Former second round pick Michael Rogers is another righty on the Ports staff. Rogers has struggled with inconsistency throughout his short career, but he when he is on, he can be filthy. Rogers had a 4.90 ERA for Kane County last season, going 6-8 in 26 starts. He has a good curveball and a slider to off-set his low-90s fastball.

Scot Drucker returns to Stockton, this time as a full-time starter. He worked primarily as a reliever in Kane County to start the 2005 season and was in the Ports bullpen after a mid-season promotion until late in the year, when he was moved into the rotation. Like many pitchers, Drucker saw his homerun total increase in the California League, which is considered a hitter-friendly league. Drucker relies on pinpoint control and changing speeds to keep hitters off-balance. He is an intelligent pitcher, so look for him to make adjustments in his second go-around in the California League.

Adam Johnson is currently with the team as a starter. Johnson, who was with Sacramento last season, was hurt at the end of spring training and is working his way back into shape. He should spend most of the season in either AA-Midland or AAA-Sacramento.

Ryan Ford is the only southpaw on the Ports staff. He has pitched primarily as a starter in the minors, but will come out of the bullpen for the Ports. He went back and forth from starting to bullpen in college at Eastern Michigan, so he could be used in a spot start if necessary (and he has, in fact, started a game already this season, brought on by necessity after a series of rainouts). Ford is a finesse lefty who pitches to contact. He led the Cougars in wins last season with 14.

Right-handers Kyle Crowell and Jeff Muessig will give the Ports bullpen a veteran presence. Crowell, who has pitched as high as AAA-Sacramento, was in AA-Midland the past two seasons and was very effective for the Rockhounds in 2005 when he had a 3.44 ERA in 65 innings. Muessig was the closer for the Ports for some of the 2005 season, racking up 15 saves and striking out 80 in 60 innings. Muessig has a closer look to him with his fire-red goatee.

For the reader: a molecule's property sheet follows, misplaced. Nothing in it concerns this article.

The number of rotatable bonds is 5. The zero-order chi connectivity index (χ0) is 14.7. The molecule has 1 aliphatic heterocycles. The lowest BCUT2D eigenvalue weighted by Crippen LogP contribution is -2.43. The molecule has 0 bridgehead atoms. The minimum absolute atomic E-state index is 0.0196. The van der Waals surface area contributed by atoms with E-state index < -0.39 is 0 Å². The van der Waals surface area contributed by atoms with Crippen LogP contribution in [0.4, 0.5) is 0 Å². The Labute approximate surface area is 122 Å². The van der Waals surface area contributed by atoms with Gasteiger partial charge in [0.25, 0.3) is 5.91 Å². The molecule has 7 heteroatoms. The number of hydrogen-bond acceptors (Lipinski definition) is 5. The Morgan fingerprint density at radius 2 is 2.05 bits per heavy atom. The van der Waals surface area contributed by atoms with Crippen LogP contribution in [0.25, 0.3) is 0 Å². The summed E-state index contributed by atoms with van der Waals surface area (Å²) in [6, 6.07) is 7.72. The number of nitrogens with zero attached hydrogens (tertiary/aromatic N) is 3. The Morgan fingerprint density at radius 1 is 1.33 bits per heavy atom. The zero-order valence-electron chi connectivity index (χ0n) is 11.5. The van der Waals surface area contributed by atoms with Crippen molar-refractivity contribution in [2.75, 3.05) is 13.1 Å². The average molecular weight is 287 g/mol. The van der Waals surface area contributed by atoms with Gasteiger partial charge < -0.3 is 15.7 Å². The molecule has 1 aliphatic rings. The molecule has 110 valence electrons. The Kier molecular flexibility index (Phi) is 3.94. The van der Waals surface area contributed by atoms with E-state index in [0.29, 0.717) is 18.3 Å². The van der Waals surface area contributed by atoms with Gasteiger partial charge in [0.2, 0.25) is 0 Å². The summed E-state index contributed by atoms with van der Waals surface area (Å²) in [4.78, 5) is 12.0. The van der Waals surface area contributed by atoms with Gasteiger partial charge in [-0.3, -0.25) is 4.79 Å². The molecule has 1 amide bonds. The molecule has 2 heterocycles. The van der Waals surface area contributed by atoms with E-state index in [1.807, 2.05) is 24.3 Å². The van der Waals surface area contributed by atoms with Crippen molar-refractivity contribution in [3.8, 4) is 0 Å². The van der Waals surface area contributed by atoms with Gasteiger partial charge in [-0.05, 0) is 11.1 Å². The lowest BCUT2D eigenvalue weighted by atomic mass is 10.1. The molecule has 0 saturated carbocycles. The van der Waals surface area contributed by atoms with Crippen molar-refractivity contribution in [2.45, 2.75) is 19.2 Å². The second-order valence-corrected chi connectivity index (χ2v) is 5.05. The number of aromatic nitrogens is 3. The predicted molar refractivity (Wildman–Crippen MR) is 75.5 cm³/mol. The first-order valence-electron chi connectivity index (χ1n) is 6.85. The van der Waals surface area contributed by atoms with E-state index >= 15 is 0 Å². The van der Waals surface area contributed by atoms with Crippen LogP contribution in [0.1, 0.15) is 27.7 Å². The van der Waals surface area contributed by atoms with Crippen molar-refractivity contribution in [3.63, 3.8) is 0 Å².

Mike Mitchell and Jeff Coleman will provide the Ports innings in middle relief. Mitchell spent time in Kane County and Vancouver last season, making 26 appearances and compiling a 3.06 ERA. He was a 35th round pick in 2003. Coleman missed all of last season with injuries. He spent the 2004 season split between AA-Midland and A-Modesto. Coleman was a 21st round pick in the 2001 draft out of Hawaii.

Closer Marcus McBeth was originally drafted out of South Carolina as a five-tool outfielder. A very athletic player with a solid makeup, McBeth struggled to hit during his first two years of professional ball. He was converted to a reliever between 2004 and 2005 and spent time in 2005 pitching for the A's Rookie team, Kane County and Stockton. He also had a short but successful stint at the Arizona Fall League. McBeth has taken well to the mound and his K/9 rate has always hovered around 10. He is one of the hardest throwers on the Ports roster, touching 94 with his fastball, and he also features a good change-up. He has good control and remains calm and cool on the mound. McBeth already has five saves and may be in-line for an early season promotion to AA.